Erin Rook - Lessons learned from South Africa
Published: January 4, 2003
I have been back in the United States for six months now, and like all Americans, I am exposed to messages of fear and confusion, from the pending war with Iraq to the Catholic abuse scandal and the apparent increase in family violence. But because of the lessons I have learned abroad, I am starting to understand the role of tragedy in the course of human progress.
After spending eight months in South Africa, a country once torn by apartheid and now crippled by AIDS, I see hope in the midst of despair; the inevitable cycle of crisis and victory that marks our lives on a personal as well as global scale.
I gained this global view when I went to South Africa for a Baha'i Youth Year of Service. While most of my classmates were preparing for college, I was arranging a solo trip to Africa. My plans included staying with South African Baha'i families and working on community-based, socioeconomic development projects.
When I left for South Africa, less than two months after the attacks of Sept. 11, 2001, many people feared for my safety (and possibly my sanity), but I didn't share their travel anxiety. At the time, I thought I was leaving pain and tragedy behind. But I didn't realize what tragedy I would find.
While in South Africa, I spent most of my time in townships and villages. As a result, I was able to see the effects of AIDS on families and communities firsthand. I saw how poverty, lack of education and disease are inextricably tied together. But I also saw how communities are coming together to triumph against the tragedies they face on a daily basis.
Although many South Africans live in conditions and under circumstances that would seem to strip them of their pride, most people refuse to give in to defeat. It is this spirit of steadfast perseverance and commitment to human dignity that allowed the people of South Africa to overturn apartheid and establish democracy. And it is these qualities that offer hope for a future victory against the new battles they face.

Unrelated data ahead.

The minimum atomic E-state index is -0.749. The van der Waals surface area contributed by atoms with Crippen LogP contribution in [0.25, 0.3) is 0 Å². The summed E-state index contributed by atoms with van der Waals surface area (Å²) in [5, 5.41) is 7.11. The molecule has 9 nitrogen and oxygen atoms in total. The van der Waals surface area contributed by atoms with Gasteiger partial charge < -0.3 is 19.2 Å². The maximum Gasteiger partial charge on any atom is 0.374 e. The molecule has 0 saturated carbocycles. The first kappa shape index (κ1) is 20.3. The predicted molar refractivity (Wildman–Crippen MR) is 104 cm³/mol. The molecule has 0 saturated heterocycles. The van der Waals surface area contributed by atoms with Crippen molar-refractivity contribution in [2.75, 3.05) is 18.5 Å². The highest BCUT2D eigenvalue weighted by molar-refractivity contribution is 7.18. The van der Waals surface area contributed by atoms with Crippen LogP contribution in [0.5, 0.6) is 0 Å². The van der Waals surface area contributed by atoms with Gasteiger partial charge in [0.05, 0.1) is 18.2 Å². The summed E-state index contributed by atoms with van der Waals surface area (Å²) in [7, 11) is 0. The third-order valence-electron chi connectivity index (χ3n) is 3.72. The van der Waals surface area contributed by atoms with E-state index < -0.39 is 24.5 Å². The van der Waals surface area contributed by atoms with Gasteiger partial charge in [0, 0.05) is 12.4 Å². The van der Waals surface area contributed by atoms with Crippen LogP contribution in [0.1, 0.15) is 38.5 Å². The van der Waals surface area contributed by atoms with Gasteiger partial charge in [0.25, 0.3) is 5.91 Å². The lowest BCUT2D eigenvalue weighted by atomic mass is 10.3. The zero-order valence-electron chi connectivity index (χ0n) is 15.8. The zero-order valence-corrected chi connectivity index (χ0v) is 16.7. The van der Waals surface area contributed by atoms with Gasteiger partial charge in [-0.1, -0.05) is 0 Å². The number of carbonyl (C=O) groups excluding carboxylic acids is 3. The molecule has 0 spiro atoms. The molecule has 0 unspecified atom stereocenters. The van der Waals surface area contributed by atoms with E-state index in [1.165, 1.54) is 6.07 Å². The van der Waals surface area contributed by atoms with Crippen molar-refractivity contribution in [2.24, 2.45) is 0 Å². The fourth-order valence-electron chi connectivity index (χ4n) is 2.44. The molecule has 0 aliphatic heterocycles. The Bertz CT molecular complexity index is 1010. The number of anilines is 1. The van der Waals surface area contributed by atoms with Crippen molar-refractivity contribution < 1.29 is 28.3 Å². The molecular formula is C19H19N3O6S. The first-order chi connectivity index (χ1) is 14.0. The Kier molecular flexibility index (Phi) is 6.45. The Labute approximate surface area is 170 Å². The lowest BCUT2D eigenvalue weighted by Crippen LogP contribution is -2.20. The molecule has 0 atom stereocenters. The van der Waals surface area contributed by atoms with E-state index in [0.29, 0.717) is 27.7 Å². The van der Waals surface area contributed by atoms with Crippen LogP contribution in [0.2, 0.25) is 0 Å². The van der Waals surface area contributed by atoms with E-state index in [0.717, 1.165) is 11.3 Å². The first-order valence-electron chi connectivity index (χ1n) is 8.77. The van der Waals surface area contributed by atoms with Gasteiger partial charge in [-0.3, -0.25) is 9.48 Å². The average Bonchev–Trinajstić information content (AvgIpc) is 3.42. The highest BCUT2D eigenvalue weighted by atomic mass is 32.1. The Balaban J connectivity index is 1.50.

During my time in South Africa, I saw these qualities manifested in the daily actions of individuals and communities. The South Africans I met in the townships and villages did not let their lack of resources keep them from doing what was important to them.
One of the first places I stayed was Bleskop, a small Setswana village. In the Setswana culture, unity is very important, and so any event of importance is attended by the entire village.
While staying in Bleskop I had the opportunity to attend a wedding and see how the village worked together to make it a success. Whether it was the older women making the traditional drink or the younger girls setting tables, everyone had a role. Even I was set to work chopping cabbage.
The average community member has few possessions, but each one contributes what resources they do have. One example of this generosity is a young Zulu man named S'bonelo. He lived in the Mpophomeni Township and had recently acquired a government-subsidized house.